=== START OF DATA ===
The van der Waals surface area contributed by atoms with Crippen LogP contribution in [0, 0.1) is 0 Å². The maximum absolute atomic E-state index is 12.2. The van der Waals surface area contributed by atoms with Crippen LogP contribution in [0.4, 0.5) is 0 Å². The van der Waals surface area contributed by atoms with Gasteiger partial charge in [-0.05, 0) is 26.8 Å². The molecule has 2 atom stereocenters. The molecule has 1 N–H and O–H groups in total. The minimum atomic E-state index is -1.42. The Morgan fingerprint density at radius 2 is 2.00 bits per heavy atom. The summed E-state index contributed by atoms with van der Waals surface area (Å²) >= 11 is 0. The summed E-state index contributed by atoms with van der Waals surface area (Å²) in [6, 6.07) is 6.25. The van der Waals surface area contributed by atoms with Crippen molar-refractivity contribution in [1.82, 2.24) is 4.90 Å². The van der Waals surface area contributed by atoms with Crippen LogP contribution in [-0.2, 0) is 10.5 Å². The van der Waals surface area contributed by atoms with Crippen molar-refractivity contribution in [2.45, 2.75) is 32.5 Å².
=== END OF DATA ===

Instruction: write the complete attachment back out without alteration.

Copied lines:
The van der Waals surface area contributed by atoms with Crippen LogP contribution in [0, 0.1) is 0 Å². The maximum absolute atomic E-state index is 12.2. The van der Waals surface area contributed by atoms with Crippen LogP contribution in [0.4, 0.5) is 0 Å². The van der Waals surface area contributed by atoms with Gasteiger partial charge in [-0.05, 0) is 26.8 Å². The molecule has 2 atom stereocenters. The molecule has 1 N–H and O–H groups in total. The minimum atomic E-state index is -1.42. The Morgan fingerprint density at radius 2 is 2.00 bits per heavy atom. The summed E-state index contributed by atoms with van der Waals surface area (Å²) >= 11 is 0. The summed E-state index contributed by atoms with van der Waals surface area (Å²) in [6, 6.07) is 6.25. The van der Waals surface area contributed by atoms with Crippen molar-refractivity contribution in [1.82, 2.24) is 4.90 Å². The van der Waals surface area contributed by atoms with Crippen LogP contribution in [-0.2, 0) is 10.5 Å². The van der Waals surface area contributed by atoms with Crippen molar-refractivity contribution in [2.45, 2.75) is 32.5 Å².